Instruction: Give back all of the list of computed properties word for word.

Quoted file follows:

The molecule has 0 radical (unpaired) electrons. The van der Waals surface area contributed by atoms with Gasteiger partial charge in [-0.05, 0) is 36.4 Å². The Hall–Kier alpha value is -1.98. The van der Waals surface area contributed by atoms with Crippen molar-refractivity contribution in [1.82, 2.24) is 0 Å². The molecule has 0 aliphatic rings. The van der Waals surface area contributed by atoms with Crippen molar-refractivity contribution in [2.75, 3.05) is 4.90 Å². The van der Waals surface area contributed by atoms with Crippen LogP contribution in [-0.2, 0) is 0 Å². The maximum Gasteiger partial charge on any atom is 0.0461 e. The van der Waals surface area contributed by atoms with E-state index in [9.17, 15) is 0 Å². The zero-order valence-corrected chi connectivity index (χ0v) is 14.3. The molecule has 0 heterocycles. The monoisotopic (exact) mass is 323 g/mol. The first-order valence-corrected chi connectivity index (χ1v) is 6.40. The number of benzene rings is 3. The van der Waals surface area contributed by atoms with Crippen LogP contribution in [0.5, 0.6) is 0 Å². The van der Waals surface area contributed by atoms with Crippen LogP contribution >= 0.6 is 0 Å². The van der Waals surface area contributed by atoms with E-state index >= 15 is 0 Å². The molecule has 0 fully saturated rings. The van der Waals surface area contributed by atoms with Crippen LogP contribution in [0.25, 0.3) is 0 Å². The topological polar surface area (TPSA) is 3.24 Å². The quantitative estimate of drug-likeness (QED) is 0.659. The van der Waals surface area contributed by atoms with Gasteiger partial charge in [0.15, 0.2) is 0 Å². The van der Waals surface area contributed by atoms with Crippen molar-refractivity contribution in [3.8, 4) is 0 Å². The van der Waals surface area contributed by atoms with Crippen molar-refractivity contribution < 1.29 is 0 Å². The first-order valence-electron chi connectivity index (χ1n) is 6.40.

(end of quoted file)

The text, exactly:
The molecule has 0 radical (unpaired) electrons. The van der Waals surface area contributed by atoms with Gasteiger partial charge in [-0.05, 0) is 36.4 Å². The Hall–Kier alpha value is -1.98. The van der Waals surface area contributed by atoms with Crippen molar-refractivity contribution in [1.82, 2.24) is 0 Å². The molecule has 0 aliphatic rings. The van der Waals surface area contributed by atoms with Crippen molar-refractivity contribution in [2.75, 3.05) is 4.90 Å². The van der Waals surface area contributed by atoms with Crippen LogP contribution in [-0.2, 0) is 0 Å². The maximum Gasteiger partial charge on any atom is 0.0461 e. The van der Waals surface area contributed by atoms with E-state index in [9.17, 15) is 0 Å². The zero-order valence-corrected chi connectivity index (χ0v) is 14.3. The molecule has 0 heterocycles. The monoisotopic (exact) mass is 323 g/mol. The first-order valence-corrected chi connectivity index (χ1v) is 6.40. The number of benzene rings is 3. The van der Waals surface area contributed by atoms with Crippen LogP contribution in [0.5, 0.6) is 0 Å². The van der Waals surface area contributed by atoms with Crippen LogP contribution >= 0.6 is 0 Å². The van der Waals surface area contributed by atoms with E-state index >= 15 is 0 Å². The molecule has 0 fully saturated rings. The van der Waals surface area contributed by atoms with Crippen LogP contribution in [0.25, 0.3) is 0 Å². The topological polar surface area (TPSA) is 3.24 Å². The quantitative estimate of drug-likeness (QED) is 0.659. The van der Waals surface area contributed by atoms with Gasteiger partial charge in [0.15, 0.2) is 0 Å². The van der Waals surface area contributed by atoms with Crippen molar-refractivity contribution in [3.8, 4) is 0 Å². The van der Waals surface area contributed by atoms with Crippen molar-refractivity contribution < 1.29 is 0 Å². The first-order valence-electron chi connectivity index (χ1n) is 6.40.